Multiplicable Increases of Lensing Power

We tend to think of lenses as transparent localized regions in space where optical refraction or gravitational deflection occurs. Light transmitted through these regions will pass a point at which the propagation is closest to the central point of the lens. In a glass globe like illustrated in the first diagram of the first figure below, the angle of refraction is determined by the distance from, and the index of refraction of, the globe. But more generally the index of refraction (determined by electron densities) will not be a constant throughout an extended region of space. For example, the central relatively extreme density of plasma electrons in galaxy clusters provides a graduated (if relatively small) index that will produce refraction effects with an arc rather than a straight line through the spherical region. The gravitational lens effect through a cluster is similar in many ways but very much greater, most of which has been attributed to supposed unseen ‘dark’ matter in the cluster. But the effect is directly analogous.

As one who doubts the existence of dark matter, I have demonstrated that the ‘fingers of god’ exaggerated redshift effect through galaxy clusters can better be attributed to the effects of scattering through the high temperature plasma electrons concentrated at the center of the cluster than to the additional ‘invisible’ mass that would be required to produce the effect. The gravitational lens effects also depend on this supposed ‘dark’ substance, and *that* has been a challenge for anyone proposing an alternative explanation. I have deliberated on this problem for some time. So let me explain:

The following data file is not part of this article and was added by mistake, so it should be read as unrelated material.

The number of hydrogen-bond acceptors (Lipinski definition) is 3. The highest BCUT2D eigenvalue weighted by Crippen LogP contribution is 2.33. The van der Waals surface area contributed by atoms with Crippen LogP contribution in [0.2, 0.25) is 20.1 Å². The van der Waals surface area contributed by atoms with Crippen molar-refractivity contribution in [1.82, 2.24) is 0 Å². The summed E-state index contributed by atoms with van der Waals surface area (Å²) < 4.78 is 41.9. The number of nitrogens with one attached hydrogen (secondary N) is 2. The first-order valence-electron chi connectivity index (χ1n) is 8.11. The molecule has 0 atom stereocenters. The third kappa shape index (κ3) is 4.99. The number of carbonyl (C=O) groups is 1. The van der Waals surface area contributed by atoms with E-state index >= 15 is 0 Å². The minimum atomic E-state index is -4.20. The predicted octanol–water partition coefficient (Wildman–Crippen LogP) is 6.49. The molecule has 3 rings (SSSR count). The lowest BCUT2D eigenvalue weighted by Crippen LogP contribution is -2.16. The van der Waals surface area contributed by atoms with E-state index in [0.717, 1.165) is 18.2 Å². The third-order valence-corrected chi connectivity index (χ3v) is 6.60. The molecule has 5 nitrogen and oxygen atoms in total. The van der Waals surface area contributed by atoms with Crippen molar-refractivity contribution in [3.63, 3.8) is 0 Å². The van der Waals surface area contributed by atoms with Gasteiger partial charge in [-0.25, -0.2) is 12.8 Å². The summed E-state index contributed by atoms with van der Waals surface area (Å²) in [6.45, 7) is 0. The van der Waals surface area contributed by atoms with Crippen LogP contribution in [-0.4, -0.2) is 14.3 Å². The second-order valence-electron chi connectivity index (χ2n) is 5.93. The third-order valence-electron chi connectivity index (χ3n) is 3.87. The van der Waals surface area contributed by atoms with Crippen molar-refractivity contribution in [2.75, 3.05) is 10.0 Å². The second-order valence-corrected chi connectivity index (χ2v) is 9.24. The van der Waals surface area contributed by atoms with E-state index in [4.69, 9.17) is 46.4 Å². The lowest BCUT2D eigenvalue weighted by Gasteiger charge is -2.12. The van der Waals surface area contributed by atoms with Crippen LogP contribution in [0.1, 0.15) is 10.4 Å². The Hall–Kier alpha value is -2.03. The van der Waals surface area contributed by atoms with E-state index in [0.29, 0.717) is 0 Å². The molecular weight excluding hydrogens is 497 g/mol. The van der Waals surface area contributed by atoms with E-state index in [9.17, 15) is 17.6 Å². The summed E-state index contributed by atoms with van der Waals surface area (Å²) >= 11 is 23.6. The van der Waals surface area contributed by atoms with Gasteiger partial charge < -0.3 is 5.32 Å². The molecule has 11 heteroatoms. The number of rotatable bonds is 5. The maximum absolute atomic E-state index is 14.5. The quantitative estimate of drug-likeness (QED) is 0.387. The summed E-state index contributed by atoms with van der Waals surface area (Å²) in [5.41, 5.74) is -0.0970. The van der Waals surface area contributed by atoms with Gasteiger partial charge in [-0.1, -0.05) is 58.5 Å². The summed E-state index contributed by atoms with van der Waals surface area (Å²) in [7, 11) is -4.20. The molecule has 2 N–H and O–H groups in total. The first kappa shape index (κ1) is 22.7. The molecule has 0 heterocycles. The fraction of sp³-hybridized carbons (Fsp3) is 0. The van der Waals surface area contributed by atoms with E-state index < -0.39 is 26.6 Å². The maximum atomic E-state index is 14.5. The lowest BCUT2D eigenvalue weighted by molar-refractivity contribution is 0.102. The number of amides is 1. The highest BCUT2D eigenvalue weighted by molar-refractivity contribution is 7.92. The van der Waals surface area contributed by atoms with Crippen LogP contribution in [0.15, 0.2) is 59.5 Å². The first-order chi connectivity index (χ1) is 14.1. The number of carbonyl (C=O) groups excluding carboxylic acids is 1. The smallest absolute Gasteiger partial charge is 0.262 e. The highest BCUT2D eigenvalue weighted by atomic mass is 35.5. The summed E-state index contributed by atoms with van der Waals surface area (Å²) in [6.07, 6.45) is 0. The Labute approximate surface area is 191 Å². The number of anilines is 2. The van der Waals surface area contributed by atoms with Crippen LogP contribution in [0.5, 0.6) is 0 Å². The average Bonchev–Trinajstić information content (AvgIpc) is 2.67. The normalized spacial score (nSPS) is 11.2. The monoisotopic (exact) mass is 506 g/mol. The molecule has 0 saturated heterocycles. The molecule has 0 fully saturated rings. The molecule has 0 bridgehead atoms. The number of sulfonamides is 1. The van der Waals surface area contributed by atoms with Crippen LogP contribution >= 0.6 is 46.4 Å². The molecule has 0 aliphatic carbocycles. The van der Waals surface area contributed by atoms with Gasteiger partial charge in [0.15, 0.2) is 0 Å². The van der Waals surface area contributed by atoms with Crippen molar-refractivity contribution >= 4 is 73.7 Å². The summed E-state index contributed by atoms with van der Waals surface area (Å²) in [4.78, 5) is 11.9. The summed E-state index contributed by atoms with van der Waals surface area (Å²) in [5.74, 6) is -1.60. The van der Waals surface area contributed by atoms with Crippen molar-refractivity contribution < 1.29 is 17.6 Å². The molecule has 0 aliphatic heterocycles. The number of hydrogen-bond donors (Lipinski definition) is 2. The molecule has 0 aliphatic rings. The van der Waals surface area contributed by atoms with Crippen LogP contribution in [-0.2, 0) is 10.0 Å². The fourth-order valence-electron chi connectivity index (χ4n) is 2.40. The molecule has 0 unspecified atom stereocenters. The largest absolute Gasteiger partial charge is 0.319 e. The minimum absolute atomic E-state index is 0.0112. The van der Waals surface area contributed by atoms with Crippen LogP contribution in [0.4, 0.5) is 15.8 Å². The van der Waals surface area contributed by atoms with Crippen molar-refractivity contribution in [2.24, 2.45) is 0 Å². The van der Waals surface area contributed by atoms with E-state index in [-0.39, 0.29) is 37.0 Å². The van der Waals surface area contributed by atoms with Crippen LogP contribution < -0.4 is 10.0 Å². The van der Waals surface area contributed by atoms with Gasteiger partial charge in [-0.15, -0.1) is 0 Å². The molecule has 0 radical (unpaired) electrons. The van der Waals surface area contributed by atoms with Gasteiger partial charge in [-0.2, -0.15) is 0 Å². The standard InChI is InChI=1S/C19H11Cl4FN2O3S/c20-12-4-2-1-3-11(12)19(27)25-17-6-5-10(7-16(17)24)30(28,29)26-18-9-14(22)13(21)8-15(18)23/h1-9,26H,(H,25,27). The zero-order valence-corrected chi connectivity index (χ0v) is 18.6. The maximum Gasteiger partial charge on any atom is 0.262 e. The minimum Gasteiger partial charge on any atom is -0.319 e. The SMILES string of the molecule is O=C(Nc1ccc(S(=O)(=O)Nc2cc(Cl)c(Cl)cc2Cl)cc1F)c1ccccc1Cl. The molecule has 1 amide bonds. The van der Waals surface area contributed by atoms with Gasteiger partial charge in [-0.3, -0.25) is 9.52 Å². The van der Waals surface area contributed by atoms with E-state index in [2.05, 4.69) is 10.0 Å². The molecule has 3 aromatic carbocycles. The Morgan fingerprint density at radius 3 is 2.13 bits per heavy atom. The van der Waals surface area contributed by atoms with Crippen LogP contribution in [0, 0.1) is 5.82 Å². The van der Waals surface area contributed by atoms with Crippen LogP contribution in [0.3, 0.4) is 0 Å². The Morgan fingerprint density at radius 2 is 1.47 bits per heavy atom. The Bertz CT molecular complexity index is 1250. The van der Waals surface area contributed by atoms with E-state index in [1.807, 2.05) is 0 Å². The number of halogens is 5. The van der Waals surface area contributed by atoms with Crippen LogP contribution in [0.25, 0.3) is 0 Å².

Galaxy clusters are packed tightly together as illustrated in the previous post by an analogy to Van der Waals forces, in this case of gravitational and thermodynamic origin. This cuboctahedral structure provides observation perspectives analogous to views through an almond orchard or by an electron microscope view of atoms or molecules in a solid as was also illustrated in the previous post. Most lines of sight will not be through the centers of adjacent clusters in such structures as shown in the second figure of stacked golf balls below, but there are, albeit fewer, angles for which extended lines of adjacent objects occur like looking along certain lines of sight through an almond orchard. These lines through rhombic dodecahedral structures are shown in the third figure.

If a particularly massive galaxy cluster could produce an Einstein ring or portions thereof like shown for refraction in the first diagram of the first figure, an extended line of sight through a string of clusters would substantially increase the angle by combining effects without requiring dark matter. This is shown in the next few diagrams. Plus, the lesser refraction through each cluster would contribute as well. With every additional object in the line of sight, the angle increases as shown in the final diagram.

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